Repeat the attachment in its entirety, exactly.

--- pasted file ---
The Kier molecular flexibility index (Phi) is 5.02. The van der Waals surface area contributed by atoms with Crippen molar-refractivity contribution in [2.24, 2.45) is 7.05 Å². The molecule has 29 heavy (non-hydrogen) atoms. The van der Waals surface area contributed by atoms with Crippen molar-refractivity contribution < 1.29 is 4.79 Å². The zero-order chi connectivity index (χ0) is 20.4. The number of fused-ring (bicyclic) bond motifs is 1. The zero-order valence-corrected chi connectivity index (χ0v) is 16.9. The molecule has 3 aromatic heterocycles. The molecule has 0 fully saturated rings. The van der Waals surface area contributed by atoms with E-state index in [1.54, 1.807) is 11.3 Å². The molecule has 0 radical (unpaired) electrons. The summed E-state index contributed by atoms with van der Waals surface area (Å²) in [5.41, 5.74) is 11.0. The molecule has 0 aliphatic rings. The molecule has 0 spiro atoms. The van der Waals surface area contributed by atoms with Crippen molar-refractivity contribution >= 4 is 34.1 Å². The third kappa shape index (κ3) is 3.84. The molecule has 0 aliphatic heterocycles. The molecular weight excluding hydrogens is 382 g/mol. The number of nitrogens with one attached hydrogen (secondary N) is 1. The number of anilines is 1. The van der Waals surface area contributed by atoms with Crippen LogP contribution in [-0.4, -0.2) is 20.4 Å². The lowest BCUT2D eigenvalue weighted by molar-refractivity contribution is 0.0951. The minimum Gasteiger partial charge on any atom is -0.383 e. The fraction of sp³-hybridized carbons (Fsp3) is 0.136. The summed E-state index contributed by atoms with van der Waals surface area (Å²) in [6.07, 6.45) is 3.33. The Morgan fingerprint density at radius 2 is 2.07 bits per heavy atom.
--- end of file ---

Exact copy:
The Kier molecular flexibility index (Phi) is 5.02. The van der Waals surface area contributed by atoms with Crippen molar-refractivity contribution in [2.24, 2.45) is 7.05 Å². The molecule has 29 heavy (non-hydrogen) atoms. The van der Waals surface area contributed by atoms with Crippen molar-refractivity contribution < 1.29 is 4.79 Å². The zero-order chi connectivity index (χ0) is 20.4. The number of fused-ring (bicyclic) bond motifs is 1. The zero-order valence-corrected chi connectivity index (χ0v) is 16.9. The molecule has 3 aromatic heterocycles. The molecule has 0 fully saturated rings. The van der Waals surface area contributed by atoms with E-state index in [1.54, 1.807) is 11.3 Å². The molecule has 0 radical (unpaired) electrons. The summed E-state index contributed by atoms with van der Waals surface area (Å²) in [5.41, 5.74) is 11.0. The molecule has 0 aliphatic rings. The molecule has 0 spiro atoms. The van der Waals surface area contributed by atoms with Crippen molar-refractivity contribution >= 4 is 34.1 Å². The third kappa shape index (κ3) is 3.84. The molecule has 0 aliphatic heterocycles. The molecular weight excluding hydrogens is 382 g/mol. The number of nitrogens with one attached hydrogen (secondary N) is 1. The number of anilines is 1. The van der Waals surface area contributed by atoms with Crippen LogP contribution in [-0.4, -0.2) is 20.4 Å². The lowest BCUT2D eigenvalue weighted by molar-refractivity contribution is 0.0951. The minimum Gasteiger partial charge on any atom is -0.383 e. The fraction of sp³-hybridized carbons (Fsp3) is 0.136. The summed E-state index contributed by atoms with van der Waals surface area (Å²) in [6.07, 6.45) is 3.33. The Morgan fingerprint density at radius 2 is 2.07 bits per heavy atom.